Table of Contents
Pain is the leading cause of disability in the US, affecting more than cancer, diabetes and heart disease combined. Current analgesics for persistent pain are relatively ineffective, are associated with significant adverse effects or abuse liability, and do not reduce pain in all treated individuals. Opioids (e.g., morphine, codeine, oxycodone) are currently one of the most potent groups of analgesics used clinically, with prescriptions increasing by 50% over the past 10 years for chronic, non-cancer pain. However, there is clear evidence that as opioid prescription rate rise, there is a corresponding increase in opioid overdose deaths, misuse and addiction. These adverse effects are attributed to the opioid agonist effects on central opioid receptors—causing dependence, tolerance, sedation, and respiratory depression.
Non-steroidal and steroidal anti-inflammatory drugs have serious side effects such as gastric erosions, ulcer formation, bleeding, hypersensitivity reactions, cardiovascular toxicity, renal toxicity, and hepatotoxicity. In addition, they are also not peripherally selective thereby causing a range of central adverse effects. Over the past 20 years, most analgesic development activities have been limited to the reformulation of opioids, production of new cyclooxygenase (COX) inhibitors, amine reuptake inhibitors and anticonvulsants, and introduction of topical local anesthetics—all of these act on well-established targets. A significant unmet need exists in the emergence of novel mechanism which will avoid the current NSAIDS side effects with improved efficacy. Several newer mechanisms currently being explored will have the ability to replace opioids in the treatment of acute and chronic moderate to severe pain.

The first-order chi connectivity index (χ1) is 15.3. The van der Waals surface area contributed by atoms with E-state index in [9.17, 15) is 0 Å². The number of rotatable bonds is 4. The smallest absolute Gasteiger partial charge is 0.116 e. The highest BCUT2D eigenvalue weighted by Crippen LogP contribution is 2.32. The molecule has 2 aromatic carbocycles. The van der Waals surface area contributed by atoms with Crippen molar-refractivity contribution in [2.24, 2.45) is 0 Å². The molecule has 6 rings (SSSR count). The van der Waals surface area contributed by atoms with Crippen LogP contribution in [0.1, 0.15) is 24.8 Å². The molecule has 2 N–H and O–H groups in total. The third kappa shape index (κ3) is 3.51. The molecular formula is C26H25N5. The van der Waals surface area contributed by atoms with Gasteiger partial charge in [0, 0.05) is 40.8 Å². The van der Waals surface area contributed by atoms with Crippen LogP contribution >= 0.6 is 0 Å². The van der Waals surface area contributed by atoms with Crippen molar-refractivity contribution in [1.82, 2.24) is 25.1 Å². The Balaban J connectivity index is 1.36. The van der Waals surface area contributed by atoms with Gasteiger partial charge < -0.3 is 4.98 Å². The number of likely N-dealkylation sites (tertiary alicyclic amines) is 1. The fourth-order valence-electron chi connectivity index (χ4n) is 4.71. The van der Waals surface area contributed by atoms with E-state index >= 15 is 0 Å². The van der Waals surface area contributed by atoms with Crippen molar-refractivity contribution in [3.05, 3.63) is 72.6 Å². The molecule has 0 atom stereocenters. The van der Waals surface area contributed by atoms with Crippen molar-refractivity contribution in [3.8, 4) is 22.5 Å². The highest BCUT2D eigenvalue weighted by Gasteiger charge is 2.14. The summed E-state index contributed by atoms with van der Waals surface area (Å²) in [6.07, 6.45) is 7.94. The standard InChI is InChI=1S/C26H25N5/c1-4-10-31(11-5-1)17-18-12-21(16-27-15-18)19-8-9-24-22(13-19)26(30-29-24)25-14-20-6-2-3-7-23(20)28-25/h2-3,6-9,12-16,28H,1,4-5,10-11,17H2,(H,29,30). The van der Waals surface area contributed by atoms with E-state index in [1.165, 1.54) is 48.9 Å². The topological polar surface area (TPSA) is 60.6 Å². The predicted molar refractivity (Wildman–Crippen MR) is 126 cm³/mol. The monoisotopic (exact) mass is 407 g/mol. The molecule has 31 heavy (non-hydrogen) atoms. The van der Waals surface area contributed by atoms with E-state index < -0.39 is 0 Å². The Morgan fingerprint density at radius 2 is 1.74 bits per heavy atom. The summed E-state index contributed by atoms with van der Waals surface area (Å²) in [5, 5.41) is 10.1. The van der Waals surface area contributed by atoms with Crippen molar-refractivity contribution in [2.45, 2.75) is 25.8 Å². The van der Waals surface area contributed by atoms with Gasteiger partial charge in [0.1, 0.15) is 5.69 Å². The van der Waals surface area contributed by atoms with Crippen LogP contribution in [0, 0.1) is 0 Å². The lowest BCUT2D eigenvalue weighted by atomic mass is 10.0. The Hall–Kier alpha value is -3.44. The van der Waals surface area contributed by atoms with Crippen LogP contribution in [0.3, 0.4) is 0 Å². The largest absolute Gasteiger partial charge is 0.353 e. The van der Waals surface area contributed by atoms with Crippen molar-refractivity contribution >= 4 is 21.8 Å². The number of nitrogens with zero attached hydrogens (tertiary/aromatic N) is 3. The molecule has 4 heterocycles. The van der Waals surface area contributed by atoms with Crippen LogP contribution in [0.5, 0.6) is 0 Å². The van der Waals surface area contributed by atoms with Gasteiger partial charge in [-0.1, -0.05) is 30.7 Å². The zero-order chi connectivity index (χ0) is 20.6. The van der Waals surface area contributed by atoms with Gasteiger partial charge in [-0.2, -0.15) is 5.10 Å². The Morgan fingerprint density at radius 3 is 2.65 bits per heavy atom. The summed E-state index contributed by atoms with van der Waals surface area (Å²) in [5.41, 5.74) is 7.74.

Globally, pain is one of the important therapy areas with a market size of over $50b in 2013, and is expected to grow at 10%. The recent patent expiry of Cymbalta and Lyrica (2018) will have significant impact on the overall pain market size in the near future. However, several pipeline molecules are emerging to fill this gap.
The importance of abuse deterrent labeling in the formulations can be better understood from FDA’s non-approval of oxycontin generics in 2013. The revised labeling with abuse deterrence has protected Purdue’s oxycontin revenue slide from its generization.
In the wake of abusive potential of opioids drugs reported all across the US, FDA recently drafted guidance for evaluation and labeling of opioids formulations based on their ability to reduce its abusive potential (tier 1 to 4). Despite the process being in nascent stage, several specialty companies have already ventured into the development of abuse deterrent formulations to reap benefits in the near future.
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